(Bitcoin, YURLs / S-Links, SMTorP, CGA, etc.). The argument is that
identifiers are being exchanged anyway, so we might as well piggyback
I argue this violates the OE concept by inconveniencing users who
don't care about end-to-end authentication (A). In particular, it
adds costs such as:
i) useability cost of dealing with long, random-looking identifiers
ii) switching cost of replacing widely-distributed identifiers with
new ones (in address books, memory, published materials, etc.)
iii) operational cost of redistributing identifiers whenever the
private key changes. If users change keys frequently due to new
devices, software reinstallation, lost passwords, etc., it would be
inconvenient to change email addresses every time [11,15].
PROVIDER-IMMUTABLE NAME/KEY MAPPING VIA VERIFIABLE LOG: Namecoin
proposes that users register a name for their public key in a
cryptocurrency-type blockchain. Once the public key is registered, it
can only be changed by expiration or a chain of signatures (signing a
new key, which can sign another key, etc.)
There are some questionable design decisions in Namecoin [13,14], but
the general idea of first-come first-serve names for public keys that
are widely witnessed seems potentially useful.
If these names are the user's primary identifier, then this is similar
to the "keys as identifiers" approach except keys are given better
names by a public infrastructure. So while this improves (i), it
still violates the OE concept due to (ii) the cost of switching to new
names and (iii) the operational cost of having your identifier tied to
a key. Additionally, publishing all names and relying on a new
infrastructure raises hard-to-answer questions about privacy,
reliability, and scaleability.
If these names aren't primary identifiers, but are instead exchanged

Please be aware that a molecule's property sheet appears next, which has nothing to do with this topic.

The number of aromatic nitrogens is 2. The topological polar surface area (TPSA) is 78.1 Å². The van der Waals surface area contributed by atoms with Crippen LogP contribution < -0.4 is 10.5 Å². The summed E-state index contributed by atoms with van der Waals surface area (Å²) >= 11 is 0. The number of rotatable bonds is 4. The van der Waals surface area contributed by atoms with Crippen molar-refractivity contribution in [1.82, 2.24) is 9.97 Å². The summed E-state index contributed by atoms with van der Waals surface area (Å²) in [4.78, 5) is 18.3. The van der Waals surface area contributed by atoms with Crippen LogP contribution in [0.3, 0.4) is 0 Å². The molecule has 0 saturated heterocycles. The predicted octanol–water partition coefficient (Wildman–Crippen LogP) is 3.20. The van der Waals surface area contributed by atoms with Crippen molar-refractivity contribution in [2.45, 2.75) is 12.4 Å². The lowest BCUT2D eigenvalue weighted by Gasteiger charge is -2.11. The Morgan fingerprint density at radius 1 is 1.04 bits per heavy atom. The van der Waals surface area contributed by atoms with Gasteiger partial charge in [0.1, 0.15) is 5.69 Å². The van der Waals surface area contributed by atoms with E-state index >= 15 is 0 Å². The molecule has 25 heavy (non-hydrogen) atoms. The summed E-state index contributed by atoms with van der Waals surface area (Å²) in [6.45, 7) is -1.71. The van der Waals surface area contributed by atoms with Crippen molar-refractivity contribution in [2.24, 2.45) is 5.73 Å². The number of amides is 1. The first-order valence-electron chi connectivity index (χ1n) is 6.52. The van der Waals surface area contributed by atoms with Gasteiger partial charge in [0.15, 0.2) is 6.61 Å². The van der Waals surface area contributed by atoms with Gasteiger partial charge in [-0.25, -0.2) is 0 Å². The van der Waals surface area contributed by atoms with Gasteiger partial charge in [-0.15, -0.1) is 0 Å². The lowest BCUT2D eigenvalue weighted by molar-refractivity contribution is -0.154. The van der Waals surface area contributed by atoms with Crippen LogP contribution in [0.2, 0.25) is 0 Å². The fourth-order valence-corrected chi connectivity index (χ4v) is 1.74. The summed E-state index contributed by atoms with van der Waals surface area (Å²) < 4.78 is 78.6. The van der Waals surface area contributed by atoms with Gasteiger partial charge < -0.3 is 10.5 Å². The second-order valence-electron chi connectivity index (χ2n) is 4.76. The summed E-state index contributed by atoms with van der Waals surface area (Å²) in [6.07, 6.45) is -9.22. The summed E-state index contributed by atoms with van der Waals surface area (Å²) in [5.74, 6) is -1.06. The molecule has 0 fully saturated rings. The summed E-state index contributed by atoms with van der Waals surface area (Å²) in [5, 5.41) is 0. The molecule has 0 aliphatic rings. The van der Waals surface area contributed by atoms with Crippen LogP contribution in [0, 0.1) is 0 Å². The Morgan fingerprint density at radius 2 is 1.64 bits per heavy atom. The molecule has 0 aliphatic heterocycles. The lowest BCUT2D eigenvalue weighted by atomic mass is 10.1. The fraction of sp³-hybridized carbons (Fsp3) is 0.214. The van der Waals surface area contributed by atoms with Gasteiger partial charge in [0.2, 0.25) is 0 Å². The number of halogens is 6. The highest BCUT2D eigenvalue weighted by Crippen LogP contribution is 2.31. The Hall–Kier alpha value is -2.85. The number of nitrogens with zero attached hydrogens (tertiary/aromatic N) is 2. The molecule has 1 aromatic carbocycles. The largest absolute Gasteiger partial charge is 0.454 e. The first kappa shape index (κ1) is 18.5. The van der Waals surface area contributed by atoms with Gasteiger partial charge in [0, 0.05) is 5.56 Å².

out-of-band to authenticate a specific public key, then this is
similar to fingerprints except keys are given better names:
* my public key is "trevor_perrin_1970_email_2014 at Namecoin"
* my public key is "gacuqk - aqoq - ecsag - biza - sjebre" (base32 fingerprint)
But this trades off "stealth" (C), as users with named keys are
advertising that they care about end-to-end authentication and might
be comparing keys out-of-band. Users without named keys can probably
be attacked with impunity.
It's possible that the useability benefit of "named keys" instead of
fingerprints might justify the infrastructure cost and loss of
stealthy authentication, but the tradeoff is hard to evaluate.
PROVIDER-UPDATEABLE NAME/KEY MAPPING VIA VERIFIABLE LOG: This is the
idea of a "transparency log", inspired by Certificate Transparency,
which is being explored by Keybase and Google's End-to-End [16,17,18].
Compared to a "provider-immutable" log, this accepts a more modest
security goal (notify on key changes) so that it works with existing
identifiers. Moxie argues this goal is not much different than what
TOFU + fingerprints can achieve . That's worth exploring more,
but to me this seems different enough that it would add security.
In any case, this doesn't suffer from (ii) or (iii), so the main
questions regarding compatibility with OE are privacy and
Privacy: Hashing identifiers won't be that effective , so this is
asking service providers to publish identifiers for a large portion of
- Instead of just looking up Bob's public key, Alice needs to lookup
a proof-of-inclusion, which might increase the response size to 1 KB+
for large providers.
- Storage of all the log data, and recalculating new logs, might be
significant, depending on (frequency of log publication, frequency of
key changes, size of userbase, etc).
- To be practical, new keys would probably be batched into a new log
every 24 hours or so, which adds a delay that's not trivial deal with.
- To be effective, third-party monitors would need to download and
review log entries, and it's not clear who these are and what costs
they'd have to pay to keep up.
ANONYMIZED LOOKUP AND AUDITING: Some projects (e.g. Nyms ) have
suggested key lookups be performed via anonymized connections (e.g.
Tor, or a similar chain of proxies). Then users could audit their own
key directory just by looking up their own key.
For widespread OE these lookups would be frequent. Whether the
latency, reliability, and infrastructure cost of anonymizing them is
acceptable seems like an open question.
Not sure. The TL;DR is that there might be value to deploying
end-to-end encryption at scale, even without end-to-end authentication
(OE), so it would be good to have authentication methods that enhance
the value of that instead of impeding it.